11/04/2005 12:00AM

A lean season for horseplayers

Email

The Breeders' Cup program had barely begun before Stevie Wonderboy reported home victorious in the Juvenile to a cheering, standing room-only crowd in race books and ballrooms across Las Vegas. After all, here in the Pacific time zone it was still morning, and a long day of championship racing was still ahead for hungry horseplayers, who finally had a betting card they could sink their teeth into.

It had been a long a wait since the last time a cheering crowd had filled race books in Las Vegas. The last time that had happened was when Stevie Wonderboy had won the Del Mar Futurity on Sept. 7, closing day at that seaside racing emporium.

It had been slim pickings in Las Vegas race books ever since. From the end of Del Mar, except for a few Breeders' Cup preview weekends throughout the country and a surprisingly brisk Fairplex Park run, race players in the Vegas books had been patiently waiting for the big fields and competitive action on the Southern California racing circuit to return.

Adding to the problem was the cancellation of racing signals from other parts of the country experiencing weather-related problems, including, of course, the devastating hurricanes that have altered racing in Louisiana.

Slow times seem likely to continue in the race books. An abbreviated Fair Grounds meeting has been transferred to Louisiana Downs, and just this week, turf racing was canceled at Hollywood Park. What next?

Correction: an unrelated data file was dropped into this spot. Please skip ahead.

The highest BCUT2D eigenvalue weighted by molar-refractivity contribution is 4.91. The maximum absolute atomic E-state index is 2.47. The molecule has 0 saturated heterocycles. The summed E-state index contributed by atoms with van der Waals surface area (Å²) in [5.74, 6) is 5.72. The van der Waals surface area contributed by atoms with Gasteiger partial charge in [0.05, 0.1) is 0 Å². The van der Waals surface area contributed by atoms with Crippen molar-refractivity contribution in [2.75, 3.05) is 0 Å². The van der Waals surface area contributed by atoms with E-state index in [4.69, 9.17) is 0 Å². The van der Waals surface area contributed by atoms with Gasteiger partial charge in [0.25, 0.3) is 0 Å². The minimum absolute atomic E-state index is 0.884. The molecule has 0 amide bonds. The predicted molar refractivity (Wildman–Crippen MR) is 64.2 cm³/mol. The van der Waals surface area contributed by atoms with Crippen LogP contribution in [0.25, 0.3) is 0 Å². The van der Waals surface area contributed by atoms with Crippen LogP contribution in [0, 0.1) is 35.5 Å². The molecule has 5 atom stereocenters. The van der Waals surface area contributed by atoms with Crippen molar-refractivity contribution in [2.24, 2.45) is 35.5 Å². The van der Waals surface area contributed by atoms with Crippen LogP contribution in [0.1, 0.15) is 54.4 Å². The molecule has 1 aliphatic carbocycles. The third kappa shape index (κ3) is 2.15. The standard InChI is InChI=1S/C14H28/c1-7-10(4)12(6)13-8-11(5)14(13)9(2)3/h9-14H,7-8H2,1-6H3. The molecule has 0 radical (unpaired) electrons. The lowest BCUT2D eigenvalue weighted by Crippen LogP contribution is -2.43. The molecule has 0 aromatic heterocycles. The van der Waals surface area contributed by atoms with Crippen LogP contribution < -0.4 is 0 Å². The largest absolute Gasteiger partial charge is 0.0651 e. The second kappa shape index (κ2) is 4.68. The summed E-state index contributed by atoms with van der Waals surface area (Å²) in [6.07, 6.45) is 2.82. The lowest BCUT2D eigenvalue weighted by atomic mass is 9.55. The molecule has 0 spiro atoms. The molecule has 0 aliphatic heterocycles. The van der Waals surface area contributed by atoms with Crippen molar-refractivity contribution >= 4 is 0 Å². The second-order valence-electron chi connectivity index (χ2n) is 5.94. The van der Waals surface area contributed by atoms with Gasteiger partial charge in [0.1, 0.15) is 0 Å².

The race books here are trying to make the best of trying times.

The two local casino giants are coming up with race-related promotions for their customers. Station Casinos, which offers a twin quinella on two selected races each day, has been hard-pressed to keep that proposition wager on the usual Southern California races, instead having to seek bigger fields from other, less popular circuits just to keep offering the bet.

Coast Casinos is in the process of deciding where to go next for its twice-weekly pick-five contest after this weekend. The contests are usually based on the first five races at whichever Southern California track is running. Coast managers have been struggling, though, with the typical Wednesday and Thursday cards at the Oak Tree meeting at Santa Anita, dealing with the small fields that have been prevalent. Still, the casinos are committed to continue their signature promotions, which offer thousands of dollars in prize money each day.

There is light at the end of this tunnel. Churchill Downs is brimming with full fields on full cards, the hurricane season is winding down, and now with major turf racing suspended, Hollywood Park will have more money to boost its daily purse structure. That may very well prompt more competition, leading to fuller weekday cards.

And, Sunday is Cal Cup Day, with big, juicy wide-open betting opportunities, and seats in the race books once again at a premium. Even if Stevie Wonderboy isn't competing there.

Ralph Siraco is turf editor for the Las Vegas Sun and host of the Race Day Las Vegas radio show.